Wary of U.S. President Donald Trump's tough talk on Iran, the European Union is courting Tehran to show Iranians preparing to vote in a May 19 presidential poll that it is committed to a nuclear deal and they stand to benefit, EU diplomats say.
Europe's energy commissioner is leading more than 50 European firms in a business forum in Tehran over the weekend — the latest bid to foster new ties in the 16 months since Iran curbed its nuclear program in exchange for sanctions relief.
Of the six major powers who engineered the deal — the United States, Britain, France, Germany, China and Russia — EU nations bore the brunt of the oil embargo on Iran and stand to gain the most from a thaw they view as a victory for European diplomacy.
Meeting with Iran's atomic chief Ali Akbar Salehi, Commissioner Miguel Arias-Canete echoed the EU's mantra that it is "fully committed" to the 2015 deal and expects the same from all other parties.
But the bloc's leverage remains limited — particularly if it is not able to shield European firms from the risk of remaining U.S. sanctions and encourage big banks to reverse over a decade of Iran's exclusion from the international financial system.
The latter was a theme of another big conference in Tehran on Saturday attended by Germany and Iran's central banks.
Some Western companies have returned — planemakers Airbus and Boeing and carmakers Peugeot-Citroen and Renault — but many more have hung back, fearing Trump will tighten the screws on an already complex set of rules for engaging with Iran.
The pace and scale of Western investment is at the heart of a challenge by hardline rivals of pragmatist President Hassan Rouhani, who is seeking re-election in May.
Iran's ultimate authority, Supreme Leader Ayatollah Ali Khamenei and his loyalists have criticized Rouhani's policy of rapprochement with the West, arguing the 2015 nuclear accord had not yielded the benefits he promised.
"He needs more time... He has to be given a chance," Iran's vice president, Masoumeh Ebtekar, told Reuters in an interview.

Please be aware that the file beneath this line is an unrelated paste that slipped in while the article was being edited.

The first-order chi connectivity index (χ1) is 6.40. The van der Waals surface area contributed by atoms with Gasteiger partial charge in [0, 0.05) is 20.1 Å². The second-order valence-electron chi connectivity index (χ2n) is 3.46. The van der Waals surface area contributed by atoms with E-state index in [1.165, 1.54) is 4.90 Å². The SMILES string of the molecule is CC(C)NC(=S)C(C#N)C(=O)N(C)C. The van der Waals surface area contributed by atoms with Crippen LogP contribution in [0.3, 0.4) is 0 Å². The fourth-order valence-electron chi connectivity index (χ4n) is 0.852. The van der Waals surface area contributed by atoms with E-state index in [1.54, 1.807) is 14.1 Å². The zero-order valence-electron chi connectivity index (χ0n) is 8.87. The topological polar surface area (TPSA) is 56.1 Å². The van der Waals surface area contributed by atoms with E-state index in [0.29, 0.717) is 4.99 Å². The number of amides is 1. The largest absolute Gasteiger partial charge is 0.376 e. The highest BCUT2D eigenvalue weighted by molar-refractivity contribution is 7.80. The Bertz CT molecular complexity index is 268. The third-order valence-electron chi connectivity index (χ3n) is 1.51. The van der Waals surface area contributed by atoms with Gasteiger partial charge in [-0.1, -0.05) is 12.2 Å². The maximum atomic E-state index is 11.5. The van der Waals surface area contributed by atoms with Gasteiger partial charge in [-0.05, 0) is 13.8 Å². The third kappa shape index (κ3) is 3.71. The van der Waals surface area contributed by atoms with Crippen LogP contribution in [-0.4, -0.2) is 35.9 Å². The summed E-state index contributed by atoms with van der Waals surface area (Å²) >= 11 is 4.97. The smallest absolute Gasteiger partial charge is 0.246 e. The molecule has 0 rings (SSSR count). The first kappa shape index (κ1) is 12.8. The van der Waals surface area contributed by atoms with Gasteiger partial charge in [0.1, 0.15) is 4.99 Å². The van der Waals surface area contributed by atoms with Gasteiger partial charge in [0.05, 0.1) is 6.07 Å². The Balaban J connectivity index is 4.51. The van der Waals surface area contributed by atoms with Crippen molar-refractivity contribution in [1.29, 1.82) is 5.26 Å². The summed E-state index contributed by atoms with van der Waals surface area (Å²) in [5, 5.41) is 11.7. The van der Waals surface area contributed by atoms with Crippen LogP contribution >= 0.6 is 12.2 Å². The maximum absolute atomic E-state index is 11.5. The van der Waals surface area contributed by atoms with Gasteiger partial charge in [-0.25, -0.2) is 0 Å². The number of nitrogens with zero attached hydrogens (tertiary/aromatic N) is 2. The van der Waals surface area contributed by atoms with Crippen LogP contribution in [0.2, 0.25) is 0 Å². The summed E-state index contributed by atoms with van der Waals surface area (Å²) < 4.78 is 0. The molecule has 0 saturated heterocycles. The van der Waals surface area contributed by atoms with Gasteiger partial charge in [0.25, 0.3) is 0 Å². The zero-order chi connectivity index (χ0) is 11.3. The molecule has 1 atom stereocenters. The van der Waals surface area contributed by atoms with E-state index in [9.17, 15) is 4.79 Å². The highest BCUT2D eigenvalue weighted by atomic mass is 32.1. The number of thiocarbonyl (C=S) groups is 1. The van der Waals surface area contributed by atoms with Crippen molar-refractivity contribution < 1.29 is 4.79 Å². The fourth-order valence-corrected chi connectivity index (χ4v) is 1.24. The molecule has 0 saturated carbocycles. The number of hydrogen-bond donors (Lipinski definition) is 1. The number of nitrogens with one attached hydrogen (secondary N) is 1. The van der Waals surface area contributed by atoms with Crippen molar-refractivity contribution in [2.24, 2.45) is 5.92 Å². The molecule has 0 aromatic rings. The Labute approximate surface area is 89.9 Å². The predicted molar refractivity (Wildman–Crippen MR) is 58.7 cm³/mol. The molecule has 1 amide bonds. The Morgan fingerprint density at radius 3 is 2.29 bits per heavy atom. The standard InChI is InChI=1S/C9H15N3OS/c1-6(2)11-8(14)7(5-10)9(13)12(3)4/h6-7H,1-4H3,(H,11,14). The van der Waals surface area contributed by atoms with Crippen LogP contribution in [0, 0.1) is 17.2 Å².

"There is a lot of enthusiasm about working with Iran now and ... I hope that the American administration wakes up to these realities," she added.
The Trump administration said on April 18 it was launching an inter-agency review of whether the lifting of sanctions against Iran was in the United States' national security interests, while acknowledging that Tehran was complying with the deal to rein in its nuclear program.
EU diplomats voiced concern that a more confrontational stance by the Trump administration could empower Iran's hardliners ahead of the elections - although there is no sign the United States intends to walk away from the deal.
EU diplomats say they share U.S. concerns over Iran's human rights record, its ballistic missiles tests, its funding of blacklisted militant groups and its support for Syrian President Bashar al-Assad.
"We disagree that we have to address these issues by ditching the [nuclear] deal," one EU diplomat told Reuters.
"This will only empower those [in Iran] with a more confrontational stance — bring out the worst in the system."
For now, Iranian leaders have kept their cool, with Salehi saying Iran will only take "reciprocal action" if the U.S. is found in breach of the deal — leaving EU diplomats caught in a balancing act between the two long-time rivals.
In recent months, European leaders have been frequent visitors to Tehran with businessmen in tow — in an effort to keep alive the 2015 accord, which also has the support of Russia and China, rivals for influence in the Islamic Republic.
The bloc's trade with Iran has partially recovered - much of that due to oil exports from Iran in what one EU official called "a direct incentive to stick to the deal."
The International Monetary Fund this year applauded Iran's "impressive recovery", with growth expected over 6 percent for the last 12 months and low inflation — a record that Rouhani has been keen to defend.
But the hoped-for a boom since the EU and United Nations sanctions over Iran's nuclear program were lifted a year ago has been hampered by separate U.S. measures in place over Iran's missile program.
"The Europeans want to at least create the optical impression they are politically invested in this deal working," said Ellie Geranmayeh of the European Council on Foreign Relations. "Even if from a commercial perspective, companies are essentially on hold."
The risk of falling afoul of U.S. measures has been enough to persuade major Western banks to stay away from Iran, and Tehran accuses Washington of undermining the nuclear deal by scaring investors away from Iran.
While acknowledging domestic criticism, Salehi told reporters Tehran will remain committed to the deal regardless of the outcome of next month's vote.
There are also signs that the EU's firm stance has given U.S. officials pause, with senators saying they delayed a bill to slap new sanctions on Iran due to worries over how the bloc would react and the Iranian presidential elections.